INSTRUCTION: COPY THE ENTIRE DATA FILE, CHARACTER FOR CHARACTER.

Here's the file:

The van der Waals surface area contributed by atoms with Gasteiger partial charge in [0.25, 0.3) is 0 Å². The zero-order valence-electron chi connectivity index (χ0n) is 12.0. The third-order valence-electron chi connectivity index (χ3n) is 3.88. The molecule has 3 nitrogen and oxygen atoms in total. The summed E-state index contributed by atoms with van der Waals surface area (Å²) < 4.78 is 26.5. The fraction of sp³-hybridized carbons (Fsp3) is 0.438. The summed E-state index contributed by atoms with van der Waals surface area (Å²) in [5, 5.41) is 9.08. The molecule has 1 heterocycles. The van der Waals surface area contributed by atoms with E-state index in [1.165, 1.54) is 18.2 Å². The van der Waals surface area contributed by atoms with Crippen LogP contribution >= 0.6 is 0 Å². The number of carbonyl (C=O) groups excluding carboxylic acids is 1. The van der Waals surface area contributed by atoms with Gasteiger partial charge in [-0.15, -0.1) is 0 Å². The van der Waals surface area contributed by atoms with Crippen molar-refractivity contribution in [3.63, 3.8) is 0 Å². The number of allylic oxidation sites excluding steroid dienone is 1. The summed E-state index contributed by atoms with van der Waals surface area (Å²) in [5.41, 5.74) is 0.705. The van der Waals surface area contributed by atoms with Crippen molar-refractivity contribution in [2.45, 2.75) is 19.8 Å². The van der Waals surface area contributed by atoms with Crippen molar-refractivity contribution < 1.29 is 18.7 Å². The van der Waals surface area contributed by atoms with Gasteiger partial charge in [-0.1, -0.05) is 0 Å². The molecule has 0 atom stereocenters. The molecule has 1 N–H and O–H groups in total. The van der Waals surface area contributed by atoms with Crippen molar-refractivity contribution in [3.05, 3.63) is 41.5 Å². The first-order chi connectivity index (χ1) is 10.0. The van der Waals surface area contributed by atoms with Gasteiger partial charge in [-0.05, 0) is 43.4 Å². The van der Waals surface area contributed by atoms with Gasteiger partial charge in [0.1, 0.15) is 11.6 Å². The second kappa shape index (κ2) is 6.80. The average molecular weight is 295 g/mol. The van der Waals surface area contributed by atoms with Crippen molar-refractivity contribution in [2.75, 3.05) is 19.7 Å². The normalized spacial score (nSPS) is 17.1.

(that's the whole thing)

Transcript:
The van der Waals surface area contributed by atoms with Gasteiger partial charge in [0.25, 0.3) is 0 Å². The zero-order valence-electron chi connectivity index (χ0n) is 12.0. The third-order valence-electron chi connectivity index (χ3n) is 3.88. The molecule has 3 nitrogen and oxygen atoms in total. The summed E-state index contributed by atoms with van der Waals surface area (Å²) < 4.78 is 26.5. The fraction of sp³-hybridized carbons (Fsp3) is 0.438. The summed E-state index contributed by atoms with van der Waals surface area (Å²) in [5, 5.41) is 9.08. The molecule has 1 heterocycles. The van der Waals surface area contributed by atoms with E-state index in [1.165, 1.54) is 18.2 Å². The van der Waals surface area contributed by atoms with Crippen LogP contribution >= 0.6 is 0 Å². The number of carbonyl (C=O) groups excluding carboxylic acids is 1. The van der Waals surface area contributed by atoms with Gasteiger partial charge in [-0.15, -0.1) is 0 Å². The van der Waals surface area contributed by atoms with Crippen molar-refractivity contribution in [3.63, 3.8) is 0 Å². The number of allylic oxidation sites excluding steroid dienone is 1. The summed E-state index contributed by atoms with van der Waals surface area (Å²) in [5.41, 5.74) is 0.705. The van der Waals surface area contributed by atoms with Crippen molar-refractivity contribution in [2.45, 2.75) is 19.8 Å². The van der Waals surface area contributed by atoms with Crippen molar-refractivity contribution < 1.29 is 18.7 Å². The van der Waals surface area contributed by atoms with Gasteiger partial charge in [-0.1, -0.05) is 0 Å². The molecule has 0 atom stereocenters. The molecule has 1 N–H and O–H groups in total. The van der Waals surface area contributed by atoms with Crippen molar-refractivity contribution in [3.05, 3.63) is 41.5 Å². The first-order chi connectivity index (χ1) is 10.0. The van der Waals surface area contributed by atoms with Gasteiger partial charge in [-0.05, 0) is 43.4 Å². The van der Waals surface area contributed by atoms with Gasteiger partial charge in [0.1, 0.15) is 11.6 Å². The second kappa shape index (κ2) is 6.80. The average molecular weight is 295 g/mol. The van der Waals surface area contributed by atoms with Crippen molar-refractivity contribution in [2.75, 3.05) is 19.7 Å². The normalized spacial score (nSPS) is 17.1.